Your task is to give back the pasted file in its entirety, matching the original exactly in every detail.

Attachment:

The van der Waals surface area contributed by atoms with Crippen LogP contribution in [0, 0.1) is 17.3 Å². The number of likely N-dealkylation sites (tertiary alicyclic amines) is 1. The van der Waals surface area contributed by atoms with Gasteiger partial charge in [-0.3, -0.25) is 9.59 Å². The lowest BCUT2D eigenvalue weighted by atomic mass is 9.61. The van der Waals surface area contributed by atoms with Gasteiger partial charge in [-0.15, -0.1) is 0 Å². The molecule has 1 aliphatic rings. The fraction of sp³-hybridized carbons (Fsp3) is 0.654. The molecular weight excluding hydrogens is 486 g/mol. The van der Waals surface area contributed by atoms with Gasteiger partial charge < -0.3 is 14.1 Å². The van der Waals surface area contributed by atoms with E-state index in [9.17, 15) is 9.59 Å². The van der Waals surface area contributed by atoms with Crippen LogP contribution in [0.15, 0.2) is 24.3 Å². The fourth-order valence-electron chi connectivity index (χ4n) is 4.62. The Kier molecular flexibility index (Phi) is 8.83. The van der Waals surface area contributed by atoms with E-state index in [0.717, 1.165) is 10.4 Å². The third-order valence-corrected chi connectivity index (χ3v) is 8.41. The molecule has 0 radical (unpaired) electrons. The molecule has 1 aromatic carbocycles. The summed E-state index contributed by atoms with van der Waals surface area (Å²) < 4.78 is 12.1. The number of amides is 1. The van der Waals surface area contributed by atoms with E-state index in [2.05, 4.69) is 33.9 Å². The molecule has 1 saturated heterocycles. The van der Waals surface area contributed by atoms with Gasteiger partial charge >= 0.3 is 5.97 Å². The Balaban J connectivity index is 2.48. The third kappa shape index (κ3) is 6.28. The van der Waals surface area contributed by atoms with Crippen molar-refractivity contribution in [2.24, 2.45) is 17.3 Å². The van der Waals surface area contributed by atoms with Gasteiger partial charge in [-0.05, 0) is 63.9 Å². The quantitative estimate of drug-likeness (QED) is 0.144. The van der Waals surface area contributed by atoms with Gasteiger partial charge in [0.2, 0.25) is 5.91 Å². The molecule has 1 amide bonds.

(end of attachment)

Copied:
The van der Waals surface area contributed by atoms with Crippen LogP contribution in [0, 0.1) is 17.3 Å². The number of likely N-dealkylation sites (tertiary alicyclic amines) is 1. The van der Waals surface area contributed by atoms with Gasteiger partial charge in [-0.3, -0.25) is 9.59 Å². The lowest BCUT2D eigenvalue weighted by atomic mass is 9.61. The van der Waals surface area contributed by atoms with Gasteiger partial charge in [-0.15, -0.1) is 0 Å². The molecule has 1 aliphatic rings. The fraction of sp³-hybridized carbons (Fsp3) is 0.654. The molecular weight excluding hydrogens is 486 g/mol. The van der Waals surface area contributed by atoms with Gasteiger partial charge < -0.3 is 14.1 Å². The van der Waals surface area contributed by atoms with E-state index in [9.17, 15) is 9.59 Å². The van der Waals surface area contributed by atoms with Crippen LogP contribution in [0.15, 0.2) is 24.3 Å². The fourth-order valence-electron chi connectivity index (χ4n) is 4.62. The Kier molecular flexibility index (Phi) is 8.83. The van der Waals surface area contributed by atoms with E-state index in [0.717, 1.165) is 10.4 Å². The third-order valence-corrected chi connectivity index (χ3v) is 8.41. The molecule has 0 radical (unpaired) electrons. The molecule has 1 aromatic carbocycles. The summed E-state index contributed by atoms with van der Waals surface area (Å²) < 4.78 is 12.1. The number of amides is 1. The van der Waals surface area contributed by atoms with E-state index in [2.05, 4.69) is 33.9 Å². The molecule has 1 saturated heterocycles. The van der Waals surface area contributed by atoms with Gasteiger partial charge >= 0.3 is 5.97 Å². The Balaban J connectivity index is 2.48. The third kappa shape index (κ3) is 6.28. The van der Waals surface area contributed by atoms with Crippen molar-refractivity contribution in [2.24, 2.45) is 17.3 Å². The van der Waals surface area contributed by atoms with Gasteiger partial charge in [-0.05, 0) is 63.9 Å². The quantitative estimate of drug-likeness (QED) is 0.144. The van der Waals surface area contributed by atoms with Gasteiger partial charge in [0.2, 0.25) is 5.91 Å². The molecule has 1 amide bonds.